In insects, cuticular hydrocarbons (CHC) have been suggested to play important roles in short-distance and contact male–female communication (Ferveur, 2005). In Drosophila melanogaster, several studies based on gas chromatography/mass spectrometry (GC/MS) demonstrate sexual dimorphism in CHC and support their function as pheromonal compounds (Coyne and Oyama, 1995; Ferveur et al., 1997). Female flies produce sex-specific dienes, such as 7,11-hexacosadiene (7,11-HD), which can stimulate male courtship (Antony et al., 1985; Antony and Jallon, 1982; Jallon, 1984). The compounds 7-pentacosene (7-P) and 7,11-nonacosadiene (7,11-ND) induce courtship progression in males, albeit with a much lower efficiency than 7,11-HD (Antony et al., 1985). In contrast, male CHC profiles are dominated by monoenes, such as 7-tricosene (7-T) and 7-P, the former of which has been shown to inhibit male–male courtship and increase female receptivity (Ferveur and Sureau, 1996; Grillet et al., 2006). Males also produce the volatile pheromone 11-cis-vaccenyl acetate (cVA), which is produced in the male ejaculatory bulb and has multiple roles in social interaction including increasing female receptivity (Kurtovic et al., 2007). Recent advances have allowed for the identification of new CHC, whose functions have yet to be determined (Everaerts et al., 2010; Yew et al., 2008). More polar CHC, for example, may not be amenable to traditional GC/MS but can be analyzed by laser desorption/ionization orthogonal time-of-flight mass spectrometry (LDI-MS) (Yew et al., 2009). When used in combination, GC/MS and LDI-MS provide a more complete representation of cuticular pheromone profiles than has previously been possible (Fernandez et al., 2011).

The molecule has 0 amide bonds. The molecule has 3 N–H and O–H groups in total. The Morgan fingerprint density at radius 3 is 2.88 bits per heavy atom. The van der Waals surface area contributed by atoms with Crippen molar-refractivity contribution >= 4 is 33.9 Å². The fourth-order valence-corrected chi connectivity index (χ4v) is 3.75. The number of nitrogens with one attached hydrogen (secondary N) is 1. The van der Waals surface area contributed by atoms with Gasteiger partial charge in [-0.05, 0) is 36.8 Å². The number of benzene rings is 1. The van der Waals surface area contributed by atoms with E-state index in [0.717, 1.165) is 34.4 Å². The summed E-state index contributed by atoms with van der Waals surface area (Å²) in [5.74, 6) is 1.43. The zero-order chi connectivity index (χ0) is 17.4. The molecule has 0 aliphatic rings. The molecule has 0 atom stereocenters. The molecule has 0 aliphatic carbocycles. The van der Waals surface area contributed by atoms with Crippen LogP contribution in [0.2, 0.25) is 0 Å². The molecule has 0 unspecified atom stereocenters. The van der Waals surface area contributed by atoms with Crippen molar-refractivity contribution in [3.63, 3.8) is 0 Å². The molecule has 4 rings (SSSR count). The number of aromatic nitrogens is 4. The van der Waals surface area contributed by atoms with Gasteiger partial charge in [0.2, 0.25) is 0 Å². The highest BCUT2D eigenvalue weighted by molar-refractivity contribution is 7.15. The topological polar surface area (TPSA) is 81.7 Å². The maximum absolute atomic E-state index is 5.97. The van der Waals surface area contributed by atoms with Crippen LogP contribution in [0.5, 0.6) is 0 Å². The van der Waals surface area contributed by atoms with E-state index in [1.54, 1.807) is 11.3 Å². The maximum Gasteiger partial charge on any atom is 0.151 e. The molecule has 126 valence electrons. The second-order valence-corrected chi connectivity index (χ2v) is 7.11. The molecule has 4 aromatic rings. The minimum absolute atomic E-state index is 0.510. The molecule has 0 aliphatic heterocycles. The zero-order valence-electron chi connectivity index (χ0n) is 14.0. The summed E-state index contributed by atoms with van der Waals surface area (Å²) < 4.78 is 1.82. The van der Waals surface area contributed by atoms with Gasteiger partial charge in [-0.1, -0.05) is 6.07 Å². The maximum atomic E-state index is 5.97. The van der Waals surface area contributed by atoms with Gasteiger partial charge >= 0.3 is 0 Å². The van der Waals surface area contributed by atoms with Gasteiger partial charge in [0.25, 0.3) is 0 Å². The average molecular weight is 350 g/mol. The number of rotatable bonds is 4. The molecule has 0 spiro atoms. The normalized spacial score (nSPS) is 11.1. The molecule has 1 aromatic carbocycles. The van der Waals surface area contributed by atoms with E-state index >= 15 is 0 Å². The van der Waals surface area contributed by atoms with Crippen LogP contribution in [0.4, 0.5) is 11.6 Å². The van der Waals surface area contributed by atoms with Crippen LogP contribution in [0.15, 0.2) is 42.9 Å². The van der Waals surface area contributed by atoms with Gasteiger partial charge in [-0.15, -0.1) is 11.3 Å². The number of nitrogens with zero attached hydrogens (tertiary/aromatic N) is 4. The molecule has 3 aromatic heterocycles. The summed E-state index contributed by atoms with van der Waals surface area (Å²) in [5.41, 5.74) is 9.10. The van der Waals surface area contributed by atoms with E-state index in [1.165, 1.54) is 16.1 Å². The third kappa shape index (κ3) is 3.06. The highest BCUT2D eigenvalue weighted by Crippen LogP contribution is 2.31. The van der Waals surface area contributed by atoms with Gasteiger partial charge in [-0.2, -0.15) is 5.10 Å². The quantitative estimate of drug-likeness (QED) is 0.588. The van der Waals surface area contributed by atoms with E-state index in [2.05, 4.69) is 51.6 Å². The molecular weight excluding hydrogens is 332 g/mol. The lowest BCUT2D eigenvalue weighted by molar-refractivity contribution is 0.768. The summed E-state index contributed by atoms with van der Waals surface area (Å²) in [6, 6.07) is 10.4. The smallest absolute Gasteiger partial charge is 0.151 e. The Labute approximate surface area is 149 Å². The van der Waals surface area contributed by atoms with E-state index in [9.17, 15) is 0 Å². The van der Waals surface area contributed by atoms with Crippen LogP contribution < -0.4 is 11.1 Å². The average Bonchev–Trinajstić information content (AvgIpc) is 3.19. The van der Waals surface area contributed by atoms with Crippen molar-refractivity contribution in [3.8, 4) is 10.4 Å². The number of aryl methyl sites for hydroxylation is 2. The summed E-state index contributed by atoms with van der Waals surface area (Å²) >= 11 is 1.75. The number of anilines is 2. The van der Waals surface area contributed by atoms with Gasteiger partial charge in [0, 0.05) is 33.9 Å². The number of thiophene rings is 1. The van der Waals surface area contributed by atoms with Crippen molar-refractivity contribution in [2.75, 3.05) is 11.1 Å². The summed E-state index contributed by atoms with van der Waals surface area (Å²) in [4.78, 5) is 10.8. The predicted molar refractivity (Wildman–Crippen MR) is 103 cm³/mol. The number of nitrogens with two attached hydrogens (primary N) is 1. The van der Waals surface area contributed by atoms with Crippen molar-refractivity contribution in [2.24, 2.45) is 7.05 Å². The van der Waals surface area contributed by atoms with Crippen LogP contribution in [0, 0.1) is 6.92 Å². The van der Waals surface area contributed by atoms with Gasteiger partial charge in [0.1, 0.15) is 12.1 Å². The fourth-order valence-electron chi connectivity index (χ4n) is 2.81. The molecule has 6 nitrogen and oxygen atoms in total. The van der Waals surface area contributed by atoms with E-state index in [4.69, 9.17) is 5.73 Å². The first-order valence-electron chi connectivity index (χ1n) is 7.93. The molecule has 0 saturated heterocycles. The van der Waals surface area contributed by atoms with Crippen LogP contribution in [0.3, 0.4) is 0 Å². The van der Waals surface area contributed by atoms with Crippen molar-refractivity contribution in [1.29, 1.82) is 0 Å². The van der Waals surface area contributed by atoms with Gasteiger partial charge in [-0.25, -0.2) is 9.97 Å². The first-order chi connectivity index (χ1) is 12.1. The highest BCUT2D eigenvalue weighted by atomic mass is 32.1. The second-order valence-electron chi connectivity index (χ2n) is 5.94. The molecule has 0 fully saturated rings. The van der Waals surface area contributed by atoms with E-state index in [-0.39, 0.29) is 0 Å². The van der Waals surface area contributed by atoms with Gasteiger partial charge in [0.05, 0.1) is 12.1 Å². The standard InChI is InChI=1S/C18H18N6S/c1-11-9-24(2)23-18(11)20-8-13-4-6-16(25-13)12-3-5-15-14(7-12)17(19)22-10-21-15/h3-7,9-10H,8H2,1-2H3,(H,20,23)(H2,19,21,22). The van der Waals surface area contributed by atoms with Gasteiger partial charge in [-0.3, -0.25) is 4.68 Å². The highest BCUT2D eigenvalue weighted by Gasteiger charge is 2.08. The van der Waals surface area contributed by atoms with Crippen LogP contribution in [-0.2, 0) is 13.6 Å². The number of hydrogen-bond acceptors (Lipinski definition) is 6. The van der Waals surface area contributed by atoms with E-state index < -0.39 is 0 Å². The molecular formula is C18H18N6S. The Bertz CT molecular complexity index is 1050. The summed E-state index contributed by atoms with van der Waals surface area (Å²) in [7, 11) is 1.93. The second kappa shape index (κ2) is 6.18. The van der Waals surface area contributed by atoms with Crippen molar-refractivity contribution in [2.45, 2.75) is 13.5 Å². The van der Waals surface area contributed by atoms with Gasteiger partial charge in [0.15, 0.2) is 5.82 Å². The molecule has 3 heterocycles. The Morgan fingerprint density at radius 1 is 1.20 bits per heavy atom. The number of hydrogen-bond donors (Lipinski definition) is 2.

Despite the complexity of CHC profiles, only a few details are known about their regulation in Drosophila. CHC composition in the fly has been shown to respond to external influences, including diet and temperature during development, social interactions and light cycles (Etges et al., 2006; Kent et al., 2008; Krupp et al., 2008; Savarit and Ferveur, 2002). Their levels also fluctuate in a circadian manner, suggesting high rates of turnover (Krupp et al., 2008). Development and aging have been shown to influence CHC profiles in several insect species, including the honey bee, ant and mosquito (Hugo et al., 2006; Ichinose and Lenoir, 2009; Nunes et al., 2009). In D. melanogaster, however, CHC profiles have only been studied in young flies, ranging from newly eclosed to 8 days of adult age (Arienti et al., 2011). Importantly, the role of CHC in mediating sexual attractiveness of aging flies has not been established.
Here, we investigated the links among aging, CHC production and sexual attractiveness in D. melanogaster. By measuring CHC levels at several ages throughout the lifespan using GC/MS together with LDI-MS techniques, we show that the composition of CHC changes with age consistently in male and female flies. These changes are highly reproducible among individuals, and they are robust to variability in genetic background. Moreover, aging leads to reduced sexual attractiveness, which, in females, can be attributed to changes in CHC profiles. We suggest that the effects of aging on fly pheromones and CHC profiles may accurately reflect changes in the animal’s health and reproductive status and be perceived by potential mates as reduced sexual attractiveness.